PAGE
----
U.N. Gun Treaty Not Looking as Restrictive as Anti-Gun Advocates Want, Maybe After the Election?


because only the state can be trusted with force, and no one at the u.n. knows any history
United Nations

The United Nations has been working on a new small arms treaty this month and now a draft text is emerging. And though the president shows a misunderstanding of the second amendment and doesn't appear much of a gun rights defender to anyone, in the negotiations for the treaty, it was the United States throwing blankets on the wet dreams of international gun control advocates.

Anti-gun advocates at the conference, for example, wanted to target bullets. From IPS:

"At the moment, the treaty is covering some weapons but not bullets, which are literally the fuel of conflict," [Oxfam's head of global arms control Anna] McDonald said… "It doesn't make sense," McDonald told IPS. "The U.S. is the government that's holding out the strongest against the inclusion of ammunition, but it actually regulates its own ammunition exports."

U.S. negotiators say such regulations would be too burdensome. So not pro-gun, but anti-regulation is close to a first too.  Anti-gun advocates are hopeful though that things will get better for them if Obama gets re-elected:

"Sadly for the millions of lives at risk elsewhere in the world, U.S. politics in an election year prevents the Obama administration from taking a bold stand to champion its own model laws," Kathi Austin, executive director of the Conflict Awareness Project and former U.N. arms investigator, told IPS.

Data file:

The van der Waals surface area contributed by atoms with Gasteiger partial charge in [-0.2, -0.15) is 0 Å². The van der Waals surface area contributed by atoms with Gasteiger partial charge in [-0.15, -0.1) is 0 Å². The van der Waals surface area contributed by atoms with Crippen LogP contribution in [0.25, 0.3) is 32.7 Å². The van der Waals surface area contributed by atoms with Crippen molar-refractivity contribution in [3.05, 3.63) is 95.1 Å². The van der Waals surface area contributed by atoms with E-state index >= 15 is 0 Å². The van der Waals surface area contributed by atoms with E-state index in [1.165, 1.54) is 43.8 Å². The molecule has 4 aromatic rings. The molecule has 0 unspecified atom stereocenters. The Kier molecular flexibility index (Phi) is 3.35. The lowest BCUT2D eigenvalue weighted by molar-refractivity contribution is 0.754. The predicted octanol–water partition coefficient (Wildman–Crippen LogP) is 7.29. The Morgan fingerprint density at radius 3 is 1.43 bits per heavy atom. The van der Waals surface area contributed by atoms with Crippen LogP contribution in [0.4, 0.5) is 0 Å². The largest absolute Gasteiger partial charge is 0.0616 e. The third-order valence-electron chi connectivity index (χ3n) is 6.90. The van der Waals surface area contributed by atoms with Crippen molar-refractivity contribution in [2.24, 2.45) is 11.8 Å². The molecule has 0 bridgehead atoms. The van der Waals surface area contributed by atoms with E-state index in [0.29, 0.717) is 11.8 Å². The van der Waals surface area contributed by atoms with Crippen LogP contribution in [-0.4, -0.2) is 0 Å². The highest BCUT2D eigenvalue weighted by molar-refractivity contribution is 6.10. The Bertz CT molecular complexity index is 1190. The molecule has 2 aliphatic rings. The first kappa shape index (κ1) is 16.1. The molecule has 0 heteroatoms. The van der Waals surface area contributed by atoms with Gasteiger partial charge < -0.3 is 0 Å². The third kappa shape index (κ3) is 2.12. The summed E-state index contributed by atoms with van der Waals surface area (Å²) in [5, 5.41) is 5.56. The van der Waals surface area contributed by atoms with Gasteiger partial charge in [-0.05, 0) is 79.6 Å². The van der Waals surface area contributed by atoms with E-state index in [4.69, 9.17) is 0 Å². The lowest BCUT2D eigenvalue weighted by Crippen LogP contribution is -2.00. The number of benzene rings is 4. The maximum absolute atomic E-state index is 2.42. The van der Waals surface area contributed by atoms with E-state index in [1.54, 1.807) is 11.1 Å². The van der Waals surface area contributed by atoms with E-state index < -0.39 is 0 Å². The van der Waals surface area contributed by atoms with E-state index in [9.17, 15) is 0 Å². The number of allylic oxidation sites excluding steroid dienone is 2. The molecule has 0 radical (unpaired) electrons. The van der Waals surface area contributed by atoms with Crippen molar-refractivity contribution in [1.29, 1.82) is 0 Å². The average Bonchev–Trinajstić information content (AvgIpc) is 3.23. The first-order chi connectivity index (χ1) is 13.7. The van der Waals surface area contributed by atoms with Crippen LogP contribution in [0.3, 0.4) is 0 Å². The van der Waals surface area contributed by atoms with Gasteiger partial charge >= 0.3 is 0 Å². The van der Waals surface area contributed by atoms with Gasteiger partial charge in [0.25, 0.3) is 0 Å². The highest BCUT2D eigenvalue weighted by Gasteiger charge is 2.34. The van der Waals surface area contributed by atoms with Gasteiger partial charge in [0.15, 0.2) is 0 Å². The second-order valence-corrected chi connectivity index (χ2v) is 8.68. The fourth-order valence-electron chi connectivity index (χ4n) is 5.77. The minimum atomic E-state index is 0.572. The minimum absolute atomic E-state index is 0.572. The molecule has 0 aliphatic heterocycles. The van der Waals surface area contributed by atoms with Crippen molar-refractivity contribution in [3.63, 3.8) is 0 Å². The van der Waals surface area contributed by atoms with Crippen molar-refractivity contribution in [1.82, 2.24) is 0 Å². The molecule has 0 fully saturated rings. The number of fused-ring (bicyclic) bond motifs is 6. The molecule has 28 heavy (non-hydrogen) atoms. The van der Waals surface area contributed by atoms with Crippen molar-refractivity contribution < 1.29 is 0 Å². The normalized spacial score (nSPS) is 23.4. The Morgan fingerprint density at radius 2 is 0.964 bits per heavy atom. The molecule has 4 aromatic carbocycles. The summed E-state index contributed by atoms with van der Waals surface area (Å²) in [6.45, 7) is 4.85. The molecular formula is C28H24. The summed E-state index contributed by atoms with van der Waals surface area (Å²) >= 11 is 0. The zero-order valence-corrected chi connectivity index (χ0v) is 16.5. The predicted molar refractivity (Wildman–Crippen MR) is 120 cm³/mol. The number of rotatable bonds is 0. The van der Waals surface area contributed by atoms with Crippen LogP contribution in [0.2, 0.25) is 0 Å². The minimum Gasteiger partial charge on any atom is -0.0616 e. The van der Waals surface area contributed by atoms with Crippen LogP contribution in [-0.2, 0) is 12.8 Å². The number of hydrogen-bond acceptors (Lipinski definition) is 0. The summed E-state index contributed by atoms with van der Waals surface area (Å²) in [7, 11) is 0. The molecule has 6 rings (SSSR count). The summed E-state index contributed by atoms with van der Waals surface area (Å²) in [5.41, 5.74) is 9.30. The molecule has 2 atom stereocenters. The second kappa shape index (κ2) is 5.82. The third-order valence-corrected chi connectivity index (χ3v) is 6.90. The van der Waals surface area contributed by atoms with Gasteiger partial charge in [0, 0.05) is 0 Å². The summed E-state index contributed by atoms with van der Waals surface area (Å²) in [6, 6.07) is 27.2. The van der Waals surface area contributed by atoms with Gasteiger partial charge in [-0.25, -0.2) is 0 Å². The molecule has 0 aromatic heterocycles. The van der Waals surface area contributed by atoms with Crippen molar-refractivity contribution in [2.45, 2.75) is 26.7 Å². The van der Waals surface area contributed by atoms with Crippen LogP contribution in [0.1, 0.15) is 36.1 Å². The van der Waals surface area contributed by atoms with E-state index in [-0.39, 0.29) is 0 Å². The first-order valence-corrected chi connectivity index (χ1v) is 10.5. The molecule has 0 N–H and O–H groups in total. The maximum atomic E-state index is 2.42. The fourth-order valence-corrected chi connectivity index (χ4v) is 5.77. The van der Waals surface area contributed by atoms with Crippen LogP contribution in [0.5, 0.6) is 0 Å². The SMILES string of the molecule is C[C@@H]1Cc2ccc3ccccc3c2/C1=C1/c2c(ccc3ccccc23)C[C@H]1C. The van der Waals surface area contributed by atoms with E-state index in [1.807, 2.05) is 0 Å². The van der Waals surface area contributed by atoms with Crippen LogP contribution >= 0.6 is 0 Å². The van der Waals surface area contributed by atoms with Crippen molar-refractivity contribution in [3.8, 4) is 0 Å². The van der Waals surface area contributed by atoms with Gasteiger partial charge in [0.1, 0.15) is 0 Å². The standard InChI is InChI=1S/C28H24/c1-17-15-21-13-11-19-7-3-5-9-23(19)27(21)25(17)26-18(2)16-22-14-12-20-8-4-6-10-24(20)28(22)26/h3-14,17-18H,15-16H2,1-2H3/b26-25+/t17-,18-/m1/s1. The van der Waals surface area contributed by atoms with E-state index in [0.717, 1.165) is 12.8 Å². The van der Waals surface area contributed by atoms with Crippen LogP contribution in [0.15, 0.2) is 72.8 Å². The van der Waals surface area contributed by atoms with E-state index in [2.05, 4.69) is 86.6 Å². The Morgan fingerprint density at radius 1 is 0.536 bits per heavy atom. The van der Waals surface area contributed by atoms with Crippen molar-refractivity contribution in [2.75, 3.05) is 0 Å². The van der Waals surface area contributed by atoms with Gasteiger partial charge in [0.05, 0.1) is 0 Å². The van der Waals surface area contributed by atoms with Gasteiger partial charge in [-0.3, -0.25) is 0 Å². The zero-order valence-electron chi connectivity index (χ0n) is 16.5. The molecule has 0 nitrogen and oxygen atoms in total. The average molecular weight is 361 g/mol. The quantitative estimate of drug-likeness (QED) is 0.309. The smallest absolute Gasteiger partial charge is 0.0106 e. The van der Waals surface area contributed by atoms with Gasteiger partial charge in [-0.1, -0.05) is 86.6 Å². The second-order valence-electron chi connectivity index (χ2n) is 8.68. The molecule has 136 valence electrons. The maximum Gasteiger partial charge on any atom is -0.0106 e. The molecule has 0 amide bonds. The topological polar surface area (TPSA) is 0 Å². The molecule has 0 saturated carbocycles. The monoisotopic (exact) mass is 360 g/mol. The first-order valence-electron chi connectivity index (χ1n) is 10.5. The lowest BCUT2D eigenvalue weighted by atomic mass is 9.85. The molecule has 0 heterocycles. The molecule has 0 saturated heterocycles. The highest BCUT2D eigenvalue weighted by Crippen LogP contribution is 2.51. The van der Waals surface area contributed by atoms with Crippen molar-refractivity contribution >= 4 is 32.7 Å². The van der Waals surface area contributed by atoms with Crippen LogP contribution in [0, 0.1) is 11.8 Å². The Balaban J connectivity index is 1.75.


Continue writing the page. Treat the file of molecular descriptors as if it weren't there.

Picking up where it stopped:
"President Obama is a crucial decision maker and the U.S. could stand up firm in terms of ensuring that these loopholes are closed in the final day of negotiations," Hughes added.

The treaty's unlikely to be finalized before the election. President Bush refused to include the United States in negotiations on the treaty, effectively scuttling them, but presumptive Republican presidential nominee Mitt Romney hasn't stated a position on the issue. Were the president to sign the treaty, it would still need to pass with sixty seven votes in the Senate. Fifty one Senators have announced they'll oppose the treaty if it infringes on the right to bear arms, though given their Constitutional oaths maybe it should have been more? If the Senate does ratify the treaty and it includes an end-run on the Second Amendment, there's always, maybe, the Supreme Court, which in the 1957 case Reid v. Covert ruled that "no agreement with a foreign nation can confer power on the Congress, or on any other branch of Government, which is free from the restraints of the Constitution," which is at least as good as a parchment guarantee.

The United Nations does not (pdf) consider self-defense a human right, but does consider severe restrictions on gun ownership a human right, because the United Nations does not understand what a right is. The U.S. has always been the largest financer of the U.N. (a World War 2 brain child of FDR and Winston Churchill) and U.S. spending on the U.N. hit an all time high in 2012.

More Reason on gun rights and the United Nations